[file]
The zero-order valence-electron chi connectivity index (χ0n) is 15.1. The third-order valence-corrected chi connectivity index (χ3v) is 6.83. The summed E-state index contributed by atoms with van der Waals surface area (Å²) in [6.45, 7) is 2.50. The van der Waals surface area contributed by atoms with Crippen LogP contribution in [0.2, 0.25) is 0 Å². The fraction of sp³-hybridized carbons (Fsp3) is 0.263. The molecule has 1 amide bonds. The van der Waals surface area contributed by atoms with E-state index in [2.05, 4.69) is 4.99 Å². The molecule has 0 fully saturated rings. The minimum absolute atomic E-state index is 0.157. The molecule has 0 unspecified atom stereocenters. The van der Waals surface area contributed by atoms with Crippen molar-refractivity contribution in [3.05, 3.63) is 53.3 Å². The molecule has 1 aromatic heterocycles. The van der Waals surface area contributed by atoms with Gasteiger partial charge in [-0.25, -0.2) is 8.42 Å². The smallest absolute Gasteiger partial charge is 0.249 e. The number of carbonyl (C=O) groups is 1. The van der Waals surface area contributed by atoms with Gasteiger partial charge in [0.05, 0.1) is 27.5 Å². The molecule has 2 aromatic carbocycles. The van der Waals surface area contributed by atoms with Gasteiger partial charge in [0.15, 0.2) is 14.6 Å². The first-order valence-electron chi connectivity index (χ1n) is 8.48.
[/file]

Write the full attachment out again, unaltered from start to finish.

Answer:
The zero-order valence-electron chi connectivity index (χ0n) is 15.1. The third-order valence-corrected chi connectivity index (χ3v) is 6.83. The summed E-state index contributed by atoms with van der Waals surface area (Å²) in [6.45, 7) is 2.50. The van der Waals surface area contributed by atoms with Crippen LogP contribution in [0.2, 0.25) is 0 Å². The fraction of sp³-hybridized carbons (Fsp3) is 0.263. The molecule has 1 amide bonds. The van der Waals surface area contributed by atoms with E-state index in [2.05, 4.69) is 4.99 Å². The molecule has 0 fully saturated rings. The minimum absolute atomic E-state index is 0.157. The molecule has 0 unspecified atom stereocenters. The van der Waals surface area contributed by atoms with Crippen molar-refractivity contribution in [3.05, 3.63) is 53.3 Å². The molecule has 1 aromatic heterocycles. The van der Waals surface area contributed by atoms with Gasteiger partial charge in [-0.25, -0.2) is 8.42 Å². The smallest absolute Gasteiger partial charge is 0.249 e. The number of carbonyl (C=O) groups is 1. The van der Waals surface area contributed by atoms with Gasteiger partial charge in [0.05, 0.1) is 27.5 Å². The molecule has 2 aromatic carbocycles. The van der Waals surface area contributed by atoms with Gasteiger partial charge in [0.15, 0.2) is 14.6 Å². The first-order valence-electron chi connectivity index (χ1n) is 8.48.